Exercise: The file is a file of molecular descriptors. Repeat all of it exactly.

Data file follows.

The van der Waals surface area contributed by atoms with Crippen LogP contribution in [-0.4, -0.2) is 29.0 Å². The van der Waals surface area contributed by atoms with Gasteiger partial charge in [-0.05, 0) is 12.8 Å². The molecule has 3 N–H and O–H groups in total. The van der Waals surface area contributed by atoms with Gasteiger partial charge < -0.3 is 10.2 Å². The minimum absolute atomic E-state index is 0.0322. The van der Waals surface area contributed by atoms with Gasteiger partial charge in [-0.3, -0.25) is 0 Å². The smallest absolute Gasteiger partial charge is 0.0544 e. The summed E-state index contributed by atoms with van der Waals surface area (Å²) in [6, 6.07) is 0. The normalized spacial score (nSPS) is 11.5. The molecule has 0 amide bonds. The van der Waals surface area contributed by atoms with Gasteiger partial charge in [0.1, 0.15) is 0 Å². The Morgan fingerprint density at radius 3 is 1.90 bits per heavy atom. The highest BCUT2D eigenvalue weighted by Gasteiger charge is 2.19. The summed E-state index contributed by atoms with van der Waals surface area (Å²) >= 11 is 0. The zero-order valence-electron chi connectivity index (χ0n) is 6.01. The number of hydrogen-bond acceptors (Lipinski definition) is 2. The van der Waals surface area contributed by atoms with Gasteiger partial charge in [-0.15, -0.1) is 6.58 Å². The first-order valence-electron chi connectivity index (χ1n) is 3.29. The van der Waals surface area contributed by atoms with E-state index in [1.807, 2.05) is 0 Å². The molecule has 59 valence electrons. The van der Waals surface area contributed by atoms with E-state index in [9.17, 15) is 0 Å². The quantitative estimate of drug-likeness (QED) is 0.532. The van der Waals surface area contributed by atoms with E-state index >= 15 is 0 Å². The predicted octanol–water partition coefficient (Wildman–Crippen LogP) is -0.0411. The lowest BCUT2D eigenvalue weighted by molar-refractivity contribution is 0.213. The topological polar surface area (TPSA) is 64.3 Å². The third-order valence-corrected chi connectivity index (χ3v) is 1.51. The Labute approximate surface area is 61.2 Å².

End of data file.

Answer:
The van der Waals surface area contributed by atoms with Crippen LogP contribution in [-0.4, -0.2) is 29.0 Å². The van der Waals surface area contributed by atoms with Gasteiger partial charge in [-0.05, 0) is 12.8 Å². The molecule has 3 N–H and O–H groups in total. The van der Waals surface area contributed by atoms with Gasteiger partial charge < -0.3 is 10.2 Å². The minimum absolute atomic E-state index is 0.0322. The van der Waals surface area contributed by atoms with Gasteiger partial charge in [-0.3, -0.25) is 0 Å². The smallest absolute Gasteiger partial charge is 0.0544 e. The summed E-state index contributed by atoms with van der Waals surface area (Å²) in [6, 6.07) is 0. The normalized spacial score (nSPS) is 11.5. The molecule has 0 amide bonds. The van der Waals surface area contributed by atoms with Gasteiger partial charge in [0.1, 0.15) is 0 Å². The Morgan fingerprint density at radius 3 is 1.90 bits per heavy atom. The highest BCUT2D eigenvalue weighted by Gasteiger charge is 2.19. The summed E-state index contributed by atoms with van der Waals surface area (Å²) >= 11 is 0. The zero-order valence-electron chi connectivity index (χ0n) is 6.01. The number of hydrogen-bond acceptors (Lipinski definition) is 2. The van der Waals surface area contributed by atoms with Gasteiger partial charge in [-0.15, -0.1) is 6.58 Å². The first-order valence-electron chi connectivity index (χ1n) is 3.29. The van der Waals surface area contributed by atoms with E-state index in [1.807, 2.05) is 0 Å². The molecule has 59 valence electrons. The van der Waals surface area contributed by atoms with E-state index in [9.17, 15) is 0 Å². The quantitative estimate of drug-likeness (QED) is 0.532. The van der Waals surface area contributed by atoms with E-state index >= 15 is 0 Å². The predicted octanol–water partition coefficient (Wildman–Crippen LogP) is -0.0411. The lowest BCUT2D eigenvalue weighted by molar-refractivity contribution is 0.213. The topological polar surface area (TPSA) is 64.3 Å². The third-order valence-corrected chi connectivity index (χ3v) is 1.51. The Labute approximate surface area is 61.2 Å².